• Advice I can understand about tags, and stuff to do with attracting the right readers to my blog.

We all do our best to make our own blogs successful, but this is important. Lives are at stake. Does anyone have any advice for me?

Laura’s beauty returns a little every day. I want the kind of help that you have given her, to be given to addicts, everywhere. I want to facilitate that, but I can’t do enough without help and advice.

If you think that reblogging, or sharing anywhere else, may be useful, I’d be happy for you to do that.

I should add a contact form, but I never quite figured out how to do it, so it’ll have to wait for the moment.

Okay, Jane, be brave. Click publish.

©Jane Paterson Basil


My son, Paul, has been released from prison today. We made a vague plan for his first morning of freedom. He was to catch a train to Exeter, which would bring him about a third of the way home. I was going to catch a train from Barnstaple to Exeter, then we intended to meet up, and return to Barnstaple together. This would have meant that he would be at less risk at a time when he is vulnerable. Most addicts in prison, even when they’re clean, and determined to stay that way, think about having a hit as soon as they are freed.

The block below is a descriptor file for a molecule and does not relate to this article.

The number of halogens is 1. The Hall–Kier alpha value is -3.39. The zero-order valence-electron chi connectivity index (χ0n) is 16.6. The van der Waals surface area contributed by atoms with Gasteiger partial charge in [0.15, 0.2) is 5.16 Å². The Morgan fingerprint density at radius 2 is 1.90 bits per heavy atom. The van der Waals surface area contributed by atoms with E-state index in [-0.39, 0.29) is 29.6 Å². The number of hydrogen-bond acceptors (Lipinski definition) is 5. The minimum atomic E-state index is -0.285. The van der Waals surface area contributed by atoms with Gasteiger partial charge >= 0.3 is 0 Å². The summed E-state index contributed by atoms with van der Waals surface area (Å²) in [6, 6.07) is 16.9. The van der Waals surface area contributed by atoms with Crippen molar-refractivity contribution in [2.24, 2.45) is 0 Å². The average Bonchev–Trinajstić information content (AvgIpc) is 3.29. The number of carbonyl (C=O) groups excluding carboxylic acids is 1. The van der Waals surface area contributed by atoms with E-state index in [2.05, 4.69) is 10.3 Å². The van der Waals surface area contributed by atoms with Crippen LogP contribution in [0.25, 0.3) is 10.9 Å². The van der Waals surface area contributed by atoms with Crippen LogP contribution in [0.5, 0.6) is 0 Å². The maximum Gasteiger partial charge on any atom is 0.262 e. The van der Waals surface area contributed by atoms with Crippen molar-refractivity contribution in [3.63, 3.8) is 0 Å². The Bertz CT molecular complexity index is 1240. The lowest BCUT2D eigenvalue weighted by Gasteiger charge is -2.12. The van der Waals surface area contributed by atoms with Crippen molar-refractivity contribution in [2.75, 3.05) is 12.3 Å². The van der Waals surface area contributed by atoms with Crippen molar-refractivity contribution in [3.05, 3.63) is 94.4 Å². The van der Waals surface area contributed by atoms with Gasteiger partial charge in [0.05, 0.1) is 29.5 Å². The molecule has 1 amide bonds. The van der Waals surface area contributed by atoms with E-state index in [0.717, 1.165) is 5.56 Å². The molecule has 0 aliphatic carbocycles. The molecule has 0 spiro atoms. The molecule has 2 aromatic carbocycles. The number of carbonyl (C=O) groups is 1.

However, there was a risk that he may be arrested as soon as he left the jail – for a small outstanding offence – so, whatever happened, he had to phone me and let me know. In order for me to be in Exeter at the right time, should he make it there, I had to get on the train before he would be available to ring me, but I realised that if I was on the train, I would be out of signal. Therefore, I couldn’t get on the train, because I would miss his call. The next train would get me there an hour after him.